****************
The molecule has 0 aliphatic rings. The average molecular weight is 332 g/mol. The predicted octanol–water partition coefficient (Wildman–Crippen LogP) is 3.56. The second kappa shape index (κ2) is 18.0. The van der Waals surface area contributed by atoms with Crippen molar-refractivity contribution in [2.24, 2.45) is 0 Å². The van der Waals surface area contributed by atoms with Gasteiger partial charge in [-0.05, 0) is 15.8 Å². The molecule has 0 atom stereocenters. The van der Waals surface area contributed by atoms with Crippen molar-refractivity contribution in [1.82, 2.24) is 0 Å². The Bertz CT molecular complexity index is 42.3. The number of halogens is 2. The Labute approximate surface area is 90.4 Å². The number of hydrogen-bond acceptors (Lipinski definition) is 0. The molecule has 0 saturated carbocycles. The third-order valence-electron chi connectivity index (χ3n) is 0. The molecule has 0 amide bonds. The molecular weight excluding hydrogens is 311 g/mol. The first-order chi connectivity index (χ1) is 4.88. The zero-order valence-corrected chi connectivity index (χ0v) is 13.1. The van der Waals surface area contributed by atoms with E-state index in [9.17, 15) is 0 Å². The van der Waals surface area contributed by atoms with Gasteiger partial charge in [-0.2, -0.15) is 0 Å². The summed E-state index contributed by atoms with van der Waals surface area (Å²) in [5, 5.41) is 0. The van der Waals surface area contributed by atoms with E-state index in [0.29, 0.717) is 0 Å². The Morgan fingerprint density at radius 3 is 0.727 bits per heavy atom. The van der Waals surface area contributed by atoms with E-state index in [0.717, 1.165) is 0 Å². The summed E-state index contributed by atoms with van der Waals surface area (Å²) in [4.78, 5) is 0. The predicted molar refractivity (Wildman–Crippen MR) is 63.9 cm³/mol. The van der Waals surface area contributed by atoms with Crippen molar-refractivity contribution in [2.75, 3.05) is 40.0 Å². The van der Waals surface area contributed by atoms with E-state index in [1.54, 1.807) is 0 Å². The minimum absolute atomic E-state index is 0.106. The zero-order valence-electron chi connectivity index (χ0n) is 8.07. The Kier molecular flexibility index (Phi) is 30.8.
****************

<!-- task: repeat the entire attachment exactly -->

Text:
The molecule has 0 aliphatic rings. The average molecular weight is 332 g/mol. The predicted octanol–water partition coefficient (Wildman–Crippen LogP) is 3.56. The second kappa shape index (κ2) is 18.0. The van der Waals surface area contributed by atoms with Crippen molar-refractivity contribution in [2.24, 2.45) is 0 Å². The van der Waals surface area contributed by atoms with Gasteiger partial charge in [-0.05, 0) is 15.8 Å². The molecule has 0 atom stereocenters. The van der Waals surface area contributed by atoms with Crippen molar-refractivity contribution in [1.82, 2.24) is 0 Å². The Bertz CT molecular complexity index is 42.3. The number of halogens is 2. The Labute approximate surface area is 90.4 Å². The number of hydrogen-bond acceptors (Lipinski definition) is 0. The molecule has 0 saturated carbocycles. The third-order valence-electron chi connectivity index (χ3n) is 0. The molecule has 0 amide bonds. The molecular weight excluding hydrogens is 311 g/mol. The first-order chi connectivity index (χ1) is 4.88. The zero-order valence-corrected chi connectivity index (χ0v) is 13.1. The van der Waals surface area contributed by atoms with E-state index in [9.17, 15) is 0 Å². The van der Waals surface area contributed by atoms with Gasteiger partial charge in [-0.2, -0.15) is 0 Å². The summed E-state index contributed by atoms with van der Waals surface area (Å²) in [5, 5.41) is 0. The van der Waals surface area contributed by atoms with E-state index in [0.29, 0.717) is 0 Å². The Morgan fingerprint density at radius 3 is 0.727 bits per heavy atom. The van der Waals surface area contributed by atoms with E-state index in [0.717, 1.165) is 0 Å². The summed E-state index contributed by atoms with van der Waals surface area (Å²) in [4.78, 5) is 0. The predicted molar refractivity (Wildman–Crippen MR) is 63.9 cm³/mol. The van der Waals surface area contributed by atoms with Crippen molar-refractivity contribution in [2.75, 3.05) is 40.0 Å². The van der Waals surface area contributed by atoms with E-state index in [1.54, 1.807) is 0 Å². The minimum absolute atomic E-state index is 0.106. The zero-order valence-electron chi connectivity index (χ0n) is 8.07. The Kier molecular flexibility index (Phi) is 30.8.